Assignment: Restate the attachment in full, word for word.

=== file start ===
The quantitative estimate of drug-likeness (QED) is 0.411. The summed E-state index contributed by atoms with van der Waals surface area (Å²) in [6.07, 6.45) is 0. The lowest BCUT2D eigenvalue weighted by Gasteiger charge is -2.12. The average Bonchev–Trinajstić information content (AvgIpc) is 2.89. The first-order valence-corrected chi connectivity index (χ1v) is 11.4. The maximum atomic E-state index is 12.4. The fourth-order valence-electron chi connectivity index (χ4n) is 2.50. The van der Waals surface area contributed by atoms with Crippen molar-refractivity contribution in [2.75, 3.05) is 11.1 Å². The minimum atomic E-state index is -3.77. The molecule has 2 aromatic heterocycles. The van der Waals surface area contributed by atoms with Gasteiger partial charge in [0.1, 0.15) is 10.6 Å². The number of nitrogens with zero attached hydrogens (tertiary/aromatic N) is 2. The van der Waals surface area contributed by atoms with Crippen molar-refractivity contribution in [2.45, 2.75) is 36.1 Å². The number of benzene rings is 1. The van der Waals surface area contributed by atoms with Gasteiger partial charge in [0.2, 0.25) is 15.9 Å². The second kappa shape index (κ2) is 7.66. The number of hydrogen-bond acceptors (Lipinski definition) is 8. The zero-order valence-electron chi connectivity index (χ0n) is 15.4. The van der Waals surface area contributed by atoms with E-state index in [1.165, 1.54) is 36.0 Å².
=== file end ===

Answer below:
The quantitative estimate of drug-likeness (QED) is 0.411. The summed E-state index contributed by atoms with van der Waals surface area (Å²) in [6.07, 6.45) is 0. The lowest BCUT2D eigenvalue weighted by Gasteiger charge is -2.12. The average Bonchev–Trinajstić information content (AvgIpc) is 2.89. The first-order valence-corrected chi connectivity index (χ1v) is 11.4. The maximum atomic E-state index is 12.4. The fourth-order valence-electron chi connectivity index (χ4n) is 2.50. The van der Waals surface area contributed by atoms with Crippen molar-refractivity contribution in [2.75, 3.05) is 11.1 Å². The minimum atomic E-state index is -3.77. The molecule has 2 aromatic heterocycles. The van der Waals surface area contributed by atoms with Gasteiger partial charge in [0.1, 0.15) is 10.6 Å². The number of nitrogens with zero attached hydrogens (tertiary/aromatic N) is 2. The van der Waals surface area contributed by atoms with Crippen molar-refractivity contribution in [2.45, 2.75) is 36.1 Å². The number of benzene rings is 1. The van der Waals surface area contributed by atoms with Gasteiger partial charge in [0.2, 0.25) is 15.9 Å². The second kappa shape index (κ2) is 7.66. The number of hydrogen-bond acceptors (Lipinski definition) is 8. The zero-order valence-electron chi connectivity index (χ0n) is 15.4. The van der Waals surface area contributed by atoms with E-state index in [1.165, 1.54) is 36.0 Å².